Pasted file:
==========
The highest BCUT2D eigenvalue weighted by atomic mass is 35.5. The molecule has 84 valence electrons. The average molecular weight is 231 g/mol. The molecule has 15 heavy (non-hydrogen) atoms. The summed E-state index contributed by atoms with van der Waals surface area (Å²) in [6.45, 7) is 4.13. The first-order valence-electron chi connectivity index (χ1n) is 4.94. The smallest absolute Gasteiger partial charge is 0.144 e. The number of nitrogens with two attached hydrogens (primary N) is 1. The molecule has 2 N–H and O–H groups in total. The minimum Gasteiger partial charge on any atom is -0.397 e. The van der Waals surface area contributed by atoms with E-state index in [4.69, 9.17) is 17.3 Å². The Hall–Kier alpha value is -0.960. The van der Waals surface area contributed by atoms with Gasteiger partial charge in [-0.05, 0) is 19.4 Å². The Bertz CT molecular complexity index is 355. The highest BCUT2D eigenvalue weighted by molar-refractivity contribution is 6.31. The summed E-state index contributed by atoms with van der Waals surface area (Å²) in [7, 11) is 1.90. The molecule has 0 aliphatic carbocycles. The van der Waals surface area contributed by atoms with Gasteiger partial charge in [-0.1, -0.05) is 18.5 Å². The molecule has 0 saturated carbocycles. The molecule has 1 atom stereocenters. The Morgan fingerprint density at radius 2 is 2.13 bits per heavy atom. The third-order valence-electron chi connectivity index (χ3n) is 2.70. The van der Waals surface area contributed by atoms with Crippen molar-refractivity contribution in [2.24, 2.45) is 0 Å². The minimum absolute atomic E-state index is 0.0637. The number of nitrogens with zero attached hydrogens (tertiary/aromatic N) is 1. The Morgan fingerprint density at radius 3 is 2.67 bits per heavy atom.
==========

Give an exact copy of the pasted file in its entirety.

The highest BCUT2D eigenvalue weighted by atomic mass is 35.5. The molecule has 84 valence electrons. The average molecular weight is 231 g/mol. The molecule has 15 heavy (non-hydrogen) atoms. The summed E-state index contributed by atoms with van der Waals surface area (Å²) in [6.45, 7) is 4.13. The first-order valence-electron chi connectivity index (χ1n) is 4.94. The smallest absolute Gasteiger partial charge is 0.144 e. The number of nitrogens with two attached hydrogens (primary N) is 1. The molecule has 2 N–H and O–H groups in total. The minimum Gasteiger partial charge on any atom is -0.397 e. The van der Waals surface area contributed by atoms with E-state index in [4.69, 9.17) is 17.3 Å². The Hall–Kier alpha value is -0.960. The van der Waals surface area contributed by atoms with Gasteiger partial charge in [-0.05, 0) is 19.4 Å². The Bertz CT molecular complexity index is 355. The highest BCUT2D eigenvalue weighted by molar-refractivity contribution is 6.31. The summed E-state index contributed by atoms with van der Waals surface area (Å²) in [7, 11) is 1.90. The molecule has 0 aliphatic carbocycles. The van der Waals surface area contributed by atoms with Gasteiger partial charge in [-0.1, -0.05) is 18.5 Å². The molecule has 0 saturated carbocycles. The molecule has 1 atom stereocenters. The Morgan fingerprint density at radius 2 is 2.13 bits per heavy atom. The third-order valence-electron chi connectivity index (χ3n) is 2.70. The van der Waals surface area contributed by atoms with Crippen molar-refractivity contribution in [2.24, 2.45) is 0 Å². The minimum absolute atomic E-state index is 0.0637. The number of nitrogens with zero attached hydrogens (tertiary/aromatic N) is 1. The Morgan fingerprint density at radius 3 is 2.67 bits per heavy atom.